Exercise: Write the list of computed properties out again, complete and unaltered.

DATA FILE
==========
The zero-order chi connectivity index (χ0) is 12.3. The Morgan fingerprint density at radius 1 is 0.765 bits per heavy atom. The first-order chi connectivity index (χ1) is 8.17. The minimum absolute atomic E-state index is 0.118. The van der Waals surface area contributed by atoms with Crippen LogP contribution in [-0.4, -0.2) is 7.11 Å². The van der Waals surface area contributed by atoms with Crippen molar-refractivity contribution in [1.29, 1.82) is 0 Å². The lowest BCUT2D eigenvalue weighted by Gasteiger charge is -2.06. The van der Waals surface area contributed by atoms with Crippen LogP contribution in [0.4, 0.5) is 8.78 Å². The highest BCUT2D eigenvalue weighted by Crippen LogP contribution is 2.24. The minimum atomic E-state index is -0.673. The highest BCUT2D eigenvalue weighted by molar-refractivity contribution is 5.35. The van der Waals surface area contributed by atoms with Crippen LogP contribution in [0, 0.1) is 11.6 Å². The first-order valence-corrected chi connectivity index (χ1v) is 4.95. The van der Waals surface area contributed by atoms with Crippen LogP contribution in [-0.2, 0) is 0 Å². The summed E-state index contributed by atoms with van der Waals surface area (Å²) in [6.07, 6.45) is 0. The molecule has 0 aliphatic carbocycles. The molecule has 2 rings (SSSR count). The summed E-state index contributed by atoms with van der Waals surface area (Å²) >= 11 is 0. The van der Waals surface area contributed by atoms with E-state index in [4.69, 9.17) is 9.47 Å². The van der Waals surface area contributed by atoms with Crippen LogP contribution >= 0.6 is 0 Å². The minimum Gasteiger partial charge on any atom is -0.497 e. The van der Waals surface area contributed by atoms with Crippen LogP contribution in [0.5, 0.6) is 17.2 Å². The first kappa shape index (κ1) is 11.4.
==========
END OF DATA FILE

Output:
The zero-order chi connectivity index (χ0) is 12.3. The Morgan fingerprint density at radius 1 is 0.765 bits per heavy atom. The first-order chi connectivity index (χ1) is 8.17. The minimum absolute atomic E-state index is 0.118. The van der Waals surface area contributed by atoms with Crippen LogP contribution in [-0.4, -0.2) is 7.11 Å². The van der Waals surface area contributed by atoms with Crippen molar-refractivity contribution in [1.29, 1.82) is 0 Å². The lowest BCUT2D eigenvalue weighted by Gasteiger charge is -2.06. The van der Waals surface area contributed by atoms with Crippen LogP contribution in [0.4, 0.5) is 8.78 Å². The highest BCUT2D eigenvalue weighted by Crippen LogP contribution is 2.24. The minimum atomic E-state index is -0.673. The highest BCUT2D eigenvalue weighted by molar-refractivity contribution is 5.35. The van der Waals surface area contributed by atoms with Crippen LogP contribution in [0, 0.1) is 11.6 Å². The first-order valence-corrected chi connectivity index (χ1v) is 4.95. The van der Waals surface area contributed by atoms with Crippen LogP contribution in [-0.2, 0) is 0 Å². The summed E-state index contributed by atoms with van der Waals surface area (Å²) in [6.07, 6.45) is 0. The molecule has 0 aliphatic carbocycles. The molecule has 2 rings (SSSR count). The summed E-state index contributed by atoms with van der Waals surface area (Å²) >= 11 is 0. The van der Waals surface area contributed by atoms with E-state index in [4.69, 9.17) is 9.47 Å². The van der Waals surface area contributed by atoms with Crippen LogP contribution >= 0.6 is 0 Å². The minimum Gasteiger partial charge on any atom is -0.497 e. The van der Waals surface area contributed by atoms with Crippen LogP contribution in [0.5, 0.6) is 17.2 Å². The first kappa shape index (κ1) is 11.4.